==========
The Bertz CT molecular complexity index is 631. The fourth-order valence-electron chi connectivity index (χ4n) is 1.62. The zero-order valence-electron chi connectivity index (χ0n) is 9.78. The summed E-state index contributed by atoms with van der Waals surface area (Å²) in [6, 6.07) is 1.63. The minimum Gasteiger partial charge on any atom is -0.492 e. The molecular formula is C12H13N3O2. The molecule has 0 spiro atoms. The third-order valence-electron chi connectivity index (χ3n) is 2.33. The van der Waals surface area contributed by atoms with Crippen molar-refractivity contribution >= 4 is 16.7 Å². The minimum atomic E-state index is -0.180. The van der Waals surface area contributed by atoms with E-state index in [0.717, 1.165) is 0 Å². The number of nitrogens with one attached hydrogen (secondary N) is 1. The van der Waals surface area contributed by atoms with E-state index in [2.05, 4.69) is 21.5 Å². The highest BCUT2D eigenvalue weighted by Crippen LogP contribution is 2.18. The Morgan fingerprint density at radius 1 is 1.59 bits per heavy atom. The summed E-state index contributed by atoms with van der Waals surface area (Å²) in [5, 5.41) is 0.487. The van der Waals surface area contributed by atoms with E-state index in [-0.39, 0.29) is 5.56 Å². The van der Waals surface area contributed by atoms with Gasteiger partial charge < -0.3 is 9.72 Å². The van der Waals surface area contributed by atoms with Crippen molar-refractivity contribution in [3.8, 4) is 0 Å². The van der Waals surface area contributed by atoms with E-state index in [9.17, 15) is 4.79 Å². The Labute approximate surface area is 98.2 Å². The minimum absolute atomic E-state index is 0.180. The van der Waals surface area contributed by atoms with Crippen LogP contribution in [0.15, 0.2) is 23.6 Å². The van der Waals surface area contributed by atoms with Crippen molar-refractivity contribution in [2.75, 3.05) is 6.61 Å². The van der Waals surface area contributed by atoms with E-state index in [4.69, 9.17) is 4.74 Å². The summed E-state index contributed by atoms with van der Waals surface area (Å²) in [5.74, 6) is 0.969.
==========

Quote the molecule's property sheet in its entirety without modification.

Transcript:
The Bertz CT molecular complexity index is 631. The fourth-order valence-electron chi connectivity index (χ4n) is 1.62. The zero-order valence-electron chi connectivity index (χ0n) is 9.78. The summed E-state index contributed by atoms with van der Waals surface area (Å²) in [6, 6.07) is 1.63. The minimum Gasteiger partial charge on any atom is -0.492 e. The molecular formula is C12H13N3O2. The molecule has 0 spiro atoms. The third-order valence-electron chi connectivity index (χ3n) is 2.33. The van der Waals surface area contributed by atoms with Crippen molar-refractivity contribution >= 4 is 16.7 Å². The minimum atomic E-state index is -0.180. The van der Waals surface area contributed by atoms with E-state index in [0.717, 1.165) is 0 Å². The number of nitrogens with one attached hydrogen (secondary N) is 1. The van der Waals surface area contributed by atoms with E-state index in [2.05, 4.69) is 21.5 Å². The highest BCUT2D eigenvalue weighted by Crippen LogP contribution is 2.18. The Morgan fingerprint density at radius 1 is 1.59 bits per heavy atom. The summed E-state index contributed by atoms with van der Waals surface area (Å²) in [5, 5.41) is 0.487. The van der Waals surface area contributed by atoms with E-state index in [-0.39, 0.29) is 5.56 Å². The van der Waals surface area contributed by atoms with Gasteiger partial charge < -0.3 is 9.72 Å². The van der Waals surface area contributed by atoms with Crippen molar-refractivity contribution in [3.8, 4) is 0 Å². The van der Waals surface area contributed by atoms with E-state index in [9.17, 15) is 4.79 Å². The Labute approximate surface area is 98.2 Å². The minimum absolute atomic E-state index is 0.180. The van der Waals surface area contributed by atoms with Crippen LogP contribution in [0.15, 0.2) is 23.6 Å². The van der Waals surface area contributed by atoms with Crippen molar-refractivity contribution in [2.75, 3.05) is 6.61 Å². The van der Waals surface area contributed by atoms with E-state index in [4.69, 9.17) is 4.74 Å². The summed E-state index contributed by atoms with van der Waals surface area (Å²) in [5.74, 6) is 0.969.